The National Agreement introduced an entitlement to a reasonable work/life balance for all teachers. The view is that where teachers believe they have a reasonable work/life balance, it will benefit them and input on pupils through better standards. Although teachers have an entitlement, work/life balance should be considered in terms of the whole workforce including governors. One of the big challenges with work/life balance is the individual nature of the determination of a reasonable balance.
The key to addressing the work/life balance issue is to talk about it and thereby not only show an interest in each member of staff’s wider activity but also become aware of matters which need to be discussed further and addressed. Often, the simple fact of discussion is enough to convey to the employee that the employer is taking the duty of care seriously and is concerned to ensure that sensible workloads are being carried. EPS and the Healthy Schools team have also developed a website focused on staff wellbeing, which is inclusive of work/life balance issues. The tools available on the Wellbeing of the Workforce website provide schools with an opportunity to use the remodelling framework of discover, deepen, develop and deliver, to develop and deliver strategies around improved staff wellbeing, including work/life balance.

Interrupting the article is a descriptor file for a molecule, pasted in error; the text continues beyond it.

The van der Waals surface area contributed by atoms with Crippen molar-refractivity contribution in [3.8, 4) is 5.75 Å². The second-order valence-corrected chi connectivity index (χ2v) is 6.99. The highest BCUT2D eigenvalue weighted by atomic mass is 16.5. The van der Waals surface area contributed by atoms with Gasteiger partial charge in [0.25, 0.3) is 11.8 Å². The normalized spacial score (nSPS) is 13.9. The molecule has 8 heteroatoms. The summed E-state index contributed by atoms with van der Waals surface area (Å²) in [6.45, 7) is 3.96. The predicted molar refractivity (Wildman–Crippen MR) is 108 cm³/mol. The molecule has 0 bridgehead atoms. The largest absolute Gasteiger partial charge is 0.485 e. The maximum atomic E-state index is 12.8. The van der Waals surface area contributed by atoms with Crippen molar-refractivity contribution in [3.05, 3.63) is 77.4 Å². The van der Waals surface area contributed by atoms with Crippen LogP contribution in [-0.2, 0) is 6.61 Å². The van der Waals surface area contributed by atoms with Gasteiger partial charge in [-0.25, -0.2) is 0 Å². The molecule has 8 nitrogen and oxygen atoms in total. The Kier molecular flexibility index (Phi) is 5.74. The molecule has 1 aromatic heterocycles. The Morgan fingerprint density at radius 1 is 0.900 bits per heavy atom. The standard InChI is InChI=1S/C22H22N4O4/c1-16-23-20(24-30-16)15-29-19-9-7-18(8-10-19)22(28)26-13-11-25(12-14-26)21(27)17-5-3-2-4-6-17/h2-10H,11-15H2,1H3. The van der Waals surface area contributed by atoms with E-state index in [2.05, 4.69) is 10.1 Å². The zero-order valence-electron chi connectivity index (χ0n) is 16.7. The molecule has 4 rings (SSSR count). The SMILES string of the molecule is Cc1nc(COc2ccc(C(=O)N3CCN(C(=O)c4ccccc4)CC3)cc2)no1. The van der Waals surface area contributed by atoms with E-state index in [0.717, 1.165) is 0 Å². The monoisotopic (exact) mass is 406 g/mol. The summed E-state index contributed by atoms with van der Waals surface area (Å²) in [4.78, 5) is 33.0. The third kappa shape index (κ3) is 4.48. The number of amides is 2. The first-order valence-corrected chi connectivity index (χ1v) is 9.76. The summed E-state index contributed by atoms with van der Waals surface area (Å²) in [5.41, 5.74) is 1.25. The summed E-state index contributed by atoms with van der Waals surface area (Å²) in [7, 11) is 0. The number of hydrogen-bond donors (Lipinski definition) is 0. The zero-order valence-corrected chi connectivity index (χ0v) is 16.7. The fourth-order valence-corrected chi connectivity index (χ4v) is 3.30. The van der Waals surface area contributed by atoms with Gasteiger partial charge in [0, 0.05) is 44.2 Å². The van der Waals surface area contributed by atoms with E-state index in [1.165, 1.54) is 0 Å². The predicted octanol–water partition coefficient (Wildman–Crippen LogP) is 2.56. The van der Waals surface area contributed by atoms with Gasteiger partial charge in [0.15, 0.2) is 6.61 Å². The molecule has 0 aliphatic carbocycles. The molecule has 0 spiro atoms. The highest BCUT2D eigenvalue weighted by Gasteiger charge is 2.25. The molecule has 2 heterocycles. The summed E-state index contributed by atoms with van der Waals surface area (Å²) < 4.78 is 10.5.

Governing Bodies can also review the way they work and assess the workload impact they have on the school and themselves (e.g. frequency of meetings, timing and length of meetings, committee structures, length of reports, focussing governance on key issues for the school and so on). Although the governor’s role is voluntary, it would be wrong to fail to continually review the way the governing body works in the school.
Governing Bodies also play a key role in supporting Headteachers to improve their work/life balance. Whilst the Teacher’s Pay and Conditions Document suggests that senior leaders in schools should lead by example, it is clear that this continues to be a challenge for most Headteachers and senior school leaders. Governors have to act in the same way as Headteachers should for all other school staff in this respect, challenging and developing strategies to support those individuals who are obviously overstretching themselves and engaging in regular dialogue regarding work/life balance to achieve realistic and sustainable solutions. Governors should also ensure that Headteachers are able to access their entitlement of Dedicated Headship Time as covered within this website.
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